How to Ship a Boggess Painting

If you follow our Facebook posts or our Instagram feed, you may remember this photo, posted the day all of Lynn Boggess’s work arrived for February’s exhibition:

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The paintings were transported to the gallery by Lynn and packaged in a very clever way to protect them from damage in transit. The fact is, however, that it’s even trickier to package these works up after they are purchased and we prepare to ship them to their new owners!

One of the most captivating aspects of Lynn’s work is the incredible texture he achieves through his unique tools and painting methods. Here’s a close-up photo to show you an example:

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The phenomenal texture of these works means that packing and shipping them is a bit trickier than it is for other paintings . When we pack a Boggess painting to be shipped, we don’t use traditional materials like bubble wrap, foam, or even cardboard boxes. Today we thought we’d give you a sneak peek at how we package these unique works to keep them extra protected.

Boggess paintings must be shipped in wooden crates to allow for them to ship without anything disturbing the surface of the work. To secure them in the crates, we utilize the stretcher boards on the back of the paintings.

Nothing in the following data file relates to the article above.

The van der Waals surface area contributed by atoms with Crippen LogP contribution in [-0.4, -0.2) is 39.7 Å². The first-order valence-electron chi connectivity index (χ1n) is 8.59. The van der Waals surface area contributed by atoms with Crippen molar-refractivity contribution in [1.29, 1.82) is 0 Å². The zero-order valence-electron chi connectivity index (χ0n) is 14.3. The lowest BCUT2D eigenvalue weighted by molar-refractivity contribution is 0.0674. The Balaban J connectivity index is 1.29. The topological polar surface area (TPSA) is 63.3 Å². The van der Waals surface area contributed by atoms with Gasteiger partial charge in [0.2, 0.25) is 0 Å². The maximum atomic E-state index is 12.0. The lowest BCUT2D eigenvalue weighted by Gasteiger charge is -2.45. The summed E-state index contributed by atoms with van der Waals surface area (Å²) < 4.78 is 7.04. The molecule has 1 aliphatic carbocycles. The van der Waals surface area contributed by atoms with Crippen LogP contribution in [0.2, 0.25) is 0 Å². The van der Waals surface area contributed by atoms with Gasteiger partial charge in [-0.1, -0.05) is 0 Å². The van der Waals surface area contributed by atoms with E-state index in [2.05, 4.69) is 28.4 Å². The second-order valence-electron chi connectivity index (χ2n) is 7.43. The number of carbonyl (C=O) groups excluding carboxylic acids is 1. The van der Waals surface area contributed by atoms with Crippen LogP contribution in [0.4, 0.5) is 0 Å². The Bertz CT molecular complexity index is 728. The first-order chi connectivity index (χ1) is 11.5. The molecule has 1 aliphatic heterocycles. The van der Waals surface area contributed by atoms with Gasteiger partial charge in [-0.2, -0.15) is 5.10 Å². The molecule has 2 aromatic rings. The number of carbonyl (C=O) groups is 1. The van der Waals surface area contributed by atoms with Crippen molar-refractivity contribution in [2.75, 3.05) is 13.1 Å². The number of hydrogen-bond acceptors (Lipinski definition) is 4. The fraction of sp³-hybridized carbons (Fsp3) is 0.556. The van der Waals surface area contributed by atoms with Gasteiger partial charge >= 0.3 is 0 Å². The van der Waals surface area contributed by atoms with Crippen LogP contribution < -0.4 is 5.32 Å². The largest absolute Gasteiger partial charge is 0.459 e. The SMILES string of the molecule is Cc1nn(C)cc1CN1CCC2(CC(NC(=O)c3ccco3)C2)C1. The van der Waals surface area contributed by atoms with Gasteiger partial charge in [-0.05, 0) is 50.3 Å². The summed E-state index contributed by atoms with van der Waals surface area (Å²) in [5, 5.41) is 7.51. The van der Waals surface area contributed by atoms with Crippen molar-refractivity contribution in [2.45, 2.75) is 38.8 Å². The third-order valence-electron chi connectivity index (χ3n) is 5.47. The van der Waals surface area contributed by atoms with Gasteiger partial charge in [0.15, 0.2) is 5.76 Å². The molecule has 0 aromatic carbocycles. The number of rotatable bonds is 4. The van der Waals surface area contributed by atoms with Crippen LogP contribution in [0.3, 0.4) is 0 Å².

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Next, we get just the right crate so that the painting fits inside with only a slight amount of extra room.

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And next, we secure the whole thing by screwing together the stretcher boards and the crate!

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So that finally, we have a secure way of getting these spectacular landscapes into the hands of their collectors: Image

It’s a bit extra work to safely package up these pieces, but if you’ve seen how striking and lush these works are in person, you’ll understand why it’s so worth it.

To check out the Lynn Boggess paintings we currently have available at Principle Gallery, don’t forget to check his page on our website. To make sure you keep up on all the gallery’s news and events, make sure to follow us on Twitter, Facebook, Instagram, and Pinterest!

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3 thoughts on “How to Ship a Boggess Painting

  1. Pingback: Technique Tuesdays: Impasto | Principle Gallery

    • This particular artist doesn’t frame his work, so this is the way we ship all of his pieces. The handle on the outside is to help carrying it. If we ship paintings in their frames and they are not wet, or have peaks to break off like these, then we will bubble wrap them and put that in a cardboard box.
      Thanks for reading!,
      Clint

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